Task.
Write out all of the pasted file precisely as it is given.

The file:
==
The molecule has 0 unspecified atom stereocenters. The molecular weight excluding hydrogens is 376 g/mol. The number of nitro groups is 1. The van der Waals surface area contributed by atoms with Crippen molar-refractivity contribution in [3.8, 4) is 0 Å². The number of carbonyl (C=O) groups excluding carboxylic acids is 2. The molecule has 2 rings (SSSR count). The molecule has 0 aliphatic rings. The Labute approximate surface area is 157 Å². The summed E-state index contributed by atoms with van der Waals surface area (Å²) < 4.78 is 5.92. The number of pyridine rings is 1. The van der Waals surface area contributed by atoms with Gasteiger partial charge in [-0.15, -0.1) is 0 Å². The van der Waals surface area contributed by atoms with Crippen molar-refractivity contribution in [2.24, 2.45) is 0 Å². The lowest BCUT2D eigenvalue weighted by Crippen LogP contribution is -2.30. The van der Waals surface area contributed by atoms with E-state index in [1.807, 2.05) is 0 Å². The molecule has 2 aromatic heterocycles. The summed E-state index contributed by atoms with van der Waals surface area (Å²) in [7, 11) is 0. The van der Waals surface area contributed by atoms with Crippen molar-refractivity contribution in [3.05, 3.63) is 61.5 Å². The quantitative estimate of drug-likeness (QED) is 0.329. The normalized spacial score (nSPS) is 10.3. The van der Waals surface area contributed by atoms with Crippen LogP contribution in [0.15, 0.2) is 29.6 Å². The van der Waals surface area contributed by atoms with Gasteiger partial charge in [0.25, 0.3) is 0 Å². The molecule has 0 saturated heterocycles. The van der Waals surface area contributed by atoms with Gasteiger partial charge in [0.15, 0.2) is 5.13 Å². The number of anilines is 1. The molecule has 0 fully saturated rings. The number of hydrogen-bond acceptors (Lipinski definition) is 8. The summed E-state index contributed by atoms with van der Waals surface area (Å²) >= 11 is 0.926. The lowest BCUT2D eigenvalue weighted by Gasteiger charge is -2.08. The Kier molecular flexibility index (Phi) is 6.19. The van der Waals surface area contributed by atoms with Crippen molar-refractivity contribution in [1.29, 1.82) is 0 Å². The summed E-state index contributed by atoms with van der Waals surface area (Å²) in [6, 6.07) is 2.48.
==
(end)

The molecule has 0 unspecified atom stereocenters. The molecular weight excluding hydrogens is 376 g/mol. The number of nitro groups is 1. The van der Waals surface area contributed by atoms with Crippen molar-refractivity contribution in [3.8, 4) is 0 Å². The number of carbonyl (C=O) groups excluding carboxylic acids is 2. The molecule has 2 rings (SSSR count). The molecule has 0 aliphatic rings. The Labute approximate surface area is 157 Å². The summed E-state index contributed by atoms with van der Waals surface area (Å²) < 4.78 is 5.92. The number of pyridine rings is 1. The van der Waals surface area contributed by atoms with Gasteiger partial charge in [-0.15, -0.1) is 0 Å². The van der Waals surface area contributed by atoms with Crippen molar-refractivity contribution in [2.24, 2.45) is 0 Å². The lowest BCUT2D eigenvalue weighted by Crippen LogP contribution is -2.30. The van der Waals surface area contributed by atoms with E-state index in [1.807, 2.05) is 0 Å². The molecule has 2 aromatic heterocycles. The summed E-state index contributed by atoms with van der Waals surface area (Å²) in [7, 11) is 0. The van der Waals surface area contributed by atoms with Crippen molar-refractivity contribution in [3.05, 3.63) is 61.5 Å². The quantitative estimate of drug-likeness (QED) is 0.329. The normalized spacial score (nSPS) is 10.3. The van der Waals surface area contributed by atoms with Crippen LogP contribution in [0.15, 0.2) is 29.6 Å². The van der Waals surface area contributed by atoms with Gasteiger partial charge in [0.25, 0.3) is 0 Å². The molecule has 0 saturated heterocycles. The van der Waals surface area contributed by atoms with Gasteiger partial charge in [0.15, 0.2) is 5.13 Å². The number of anilines is 1. The molecule has 0 fully saturated rings. The number of hydrogen-bond acceptors (Lipinski definition) is 8. The summed E-state index contributed by atoms with van der Waals surface area (Å²) >= 11 is 0.926. The lowest BCUT2D eigenvalue weighted by Gasteiger charge is -2.08. The Kier molecular flexibility index (Phi) is 6.19. The van der Waals surface area contributed by atoms with Crippen molar-refractivity contribution in [1.29, 1.82) is 0 Å². The summed E-state index contributed by atoms with van der Waals surface area (Å²) in [6, 6.07) is 2.48.